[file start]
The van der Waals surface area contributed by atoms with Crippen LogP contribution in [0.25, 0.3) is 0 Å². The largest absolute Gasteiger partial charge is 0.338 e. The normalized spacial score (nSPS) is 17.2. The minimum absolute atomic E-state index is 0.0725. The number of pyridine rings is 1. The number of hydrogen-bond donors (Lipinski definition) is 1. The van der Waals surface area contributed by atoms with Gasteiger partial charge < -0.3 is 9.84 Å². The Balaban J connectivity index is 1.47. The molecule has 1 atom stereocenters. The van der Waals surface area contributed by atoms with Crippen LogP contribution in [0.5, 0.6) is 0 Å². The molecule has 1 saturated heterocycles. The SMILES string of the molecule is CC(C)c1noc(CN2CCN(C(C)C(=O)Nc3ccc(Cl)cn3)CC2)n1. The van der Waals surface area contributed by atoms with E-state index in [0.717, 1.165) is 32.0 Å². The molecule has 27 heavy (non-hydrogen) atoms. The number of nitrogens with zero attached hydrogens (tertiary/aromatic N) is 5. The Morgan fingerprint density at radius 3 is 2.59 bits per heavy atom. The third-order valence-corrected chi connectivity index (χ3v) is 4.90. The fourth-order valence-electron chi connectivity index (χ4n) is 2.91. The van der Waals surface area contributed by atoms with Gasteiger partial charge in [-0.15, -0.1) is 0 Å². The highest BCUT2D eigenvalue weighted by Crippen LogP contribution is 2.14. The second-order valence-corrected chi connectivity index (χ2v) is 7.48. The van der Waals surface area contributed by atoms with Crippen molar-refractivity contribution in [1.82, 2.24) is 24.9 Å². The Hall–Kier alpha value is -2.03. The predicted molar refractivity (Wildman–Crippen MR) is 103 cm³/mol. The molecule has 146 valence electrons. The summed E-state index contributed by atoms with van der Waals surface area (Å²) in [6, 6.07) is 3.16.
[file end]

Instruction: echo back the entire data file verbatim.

The van der Waals surface area contributed by atoms with Crippen LogP contribution in [0.25, 0.3) is 0 Å². The largest absolute Gasteiger partial charge is 0.338 e. The normalized spacial score (nSPS) is 17.2. The minimum absolute atomic E-state index is 0.0725. The number of pyridine rings is 1. The number of hydrogen-bond donors (Lipinski definition) is 1. The van der Waals surface area contributed by atoms with Gasteiger partial charge < -0.3 is 9.84 Å². The Balaban J connectivity index is 1.47. The molecule has 1 atom stereocenters. The van der Waals surface area contributed by atoms with Crippen LogP contribution in [0.5, 0.6) is 0 Å². The molecule has 1 saturated heterocycles. The SMILES string of the molecule is CC(C)c1noc(CN2CCN(C(C)C(=O)Nc3ccc(Cl)cn3)CC2)n1. The van der Waals surface area contributed by atoms with E-state index in [0.717, 1.165) is 32.0 Å². The molecule has 27 heavy (non-hydrogen) atoms. The number of nitrogens with zero attached hydrogens (tertiary/aromatic N) is 5. The Morgan fingerprint density at radius 3 is 2.59 bits per heavy atom. The third-order valence-corrected chi connectivity index (χ3v) is 4.90. The fourth-order valence-electron chi connectivity index (χ4n) is 2.91. The van der Waals surface area contributed by atoms with Gasteiger partial charge in [-0.15, -0.1) is 0 Å². The highest BCUT2D eigenvalue weighted by Crippen LogP contribution is 2.14. The second-order valence-corrected chi connectivity index (χ2v) is 7.48. The van der Waals surface area contributed by atoms with Crippen molar-refractivity contribution in [1.82, 2.24) is 24.9 Å². The Hall–Kier alpha value is -2.03. The predicted molar refractivity (Wildman–Crippen MR) is 103 cm³/mol. The molecule has 146 valence electrons. The summed E-state index contributed by atoms with van der Waals surface area (Å²) in [6, 6.07) is 3.16.